Sign in or start a free trial to avail of this feature.
1. Introduction to Dashboard Design
There are numerous benefits to understanding how you can design a Tableau dashboard effectively. This course introduces these benefits and the case study for this course.
To explore more Kubicle data literacy subjects, please refer to our full library.
Lesson Goal (00:25)
The goal of this lesson is to learn about the importance of dashboard design and introduce the case study.
Why Design Effective Dashboards (00:33)
There are several benefits of well-designed dashboards:
A well-designed dashboard conveys information quickly and accurately, guiding users to the information they need at a glance.
A well-designed dashboard helps you organize and structure your information correctly, turning your analysis from a series of visualizations to a single interface.
A well-designed dashboard lets you tailor your information to the appropriate situation and audience, as different audiences can have different needs.
Case Study for the Course (01:41)
In this course, we consider a company called Interslice, providing an online product to businesses and consumers for a monthly subscription fee. Subscription businesses like this are interested in two key metrics: Monthly Recurring Revenue (MRR), which is the revenue generated from a customer in a typical month, and the number of subscribers. Of particular interest is the churn rate, which is the percentage of customers who cancel their subscription in a specific time period.
The Interslice dataset records every monthly payment transaction for every customer. It records the MRR for each transaction, and identifies each customer with a unique ID that can be used to track total customer numbers. The dataset also contains several columns of address data, which can be used to analyze the data geographically.
In many of our other courses, we teach you how to create informative visualizations in Tableau.
However, these visualizations will only make an impact on other people if you understand how to present them effectively.
In this course, we'll learn how to do this by designing effective dashboards.
Our goal in this lesson is to learn about the importance of dashboard design and introduce the case study.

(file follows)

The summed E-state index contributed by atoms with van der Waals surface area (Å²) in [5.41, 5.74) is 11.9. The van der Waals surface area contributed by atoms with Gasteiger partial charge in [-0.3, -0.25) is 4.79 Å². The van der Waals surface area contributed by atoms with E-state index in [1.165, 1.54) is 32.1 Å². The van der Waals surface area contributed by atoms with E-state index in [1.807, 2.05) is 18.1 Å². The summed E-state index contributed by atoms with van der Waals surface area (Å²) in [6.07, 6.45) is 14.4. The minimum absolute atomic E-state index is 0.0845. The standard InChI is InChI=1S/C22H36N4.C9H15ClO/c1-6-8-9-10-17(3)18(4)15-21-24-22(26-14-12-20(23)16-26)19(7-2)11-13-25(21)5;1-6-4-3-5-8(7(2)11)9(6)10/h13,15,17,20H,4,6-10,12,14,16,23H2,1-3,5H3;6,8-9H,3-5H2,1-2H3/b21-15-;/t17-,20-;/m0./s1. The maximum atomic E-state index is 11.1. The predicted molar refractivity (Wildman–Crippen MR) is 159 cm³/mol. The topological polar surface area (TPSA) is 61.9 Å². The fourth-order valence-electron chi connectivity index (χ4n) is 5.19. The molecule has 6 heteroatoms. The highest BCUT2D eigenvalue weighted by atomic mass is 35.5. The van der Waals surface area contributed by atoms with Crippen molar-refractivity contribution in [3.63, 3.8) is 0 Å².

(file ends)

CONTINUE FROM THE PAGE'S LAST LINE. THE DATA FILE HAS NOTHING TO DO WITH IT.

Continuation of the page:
There are several reasons why good dashboard design is important.
First, dashboards should convey information quickly and accurately.
A well-designed dashboard helps users find information they need at a glance.
While a badly designed dashboard can present too much information, making it difficult to find the right information.
Second, dashboard design helps organize your information correctly.
Organization helps turn your analysis from a series of disconnected visualizations into a single interface.
Finally, dashboard design helps you tailor your information to the situation and the audience.
For example, an audience of managers may have different needs from a dashboard than an audience of lower level employees.
We'll explore all these ideas during this course.
In the first half of this course, we'll learn about the fundamental principles of dashboard design.
In the second half of this course, we'll apply these principles to create a dashboard in Tableau.
Before we start, let's introduce the case study for the course.
We'll study a company called Interslice, which offers an online product to businesses and consumers.
Customers pay a monthly subscription fee and can sign up or cancel at any time.
Subscription businesses like this are usually interested in two key metrics.
First is monthly recurring revenue or MRR.
This represents the revenue generated from a customer in a typical month.
Second is the number of subscribers and how this changes over time.
In particular, Interslice wants to understand the churn rate, which is the percentage of customers that cancel their subscription in any given time period.
These metrics will all be important when it comes to creating our dashboard.
Let's now look at the dataset that we'll use to create our dashboard.
This dataset records every monthly transaction for each customer.
As a result, each customer appears multiple times if they subscribe for multiple months.
The key columns are the MRR column, which records monthly recurring revenue at each transaction, the Customer ID column, which can be used to calculate the number of subscribers at any given time, and the address data, which can be used to analyze the data geographically.
Now that we've introduced the case study, we'll stop the lesson here.
In the next lesson, we'll learn how to arrange the data on a dashboard.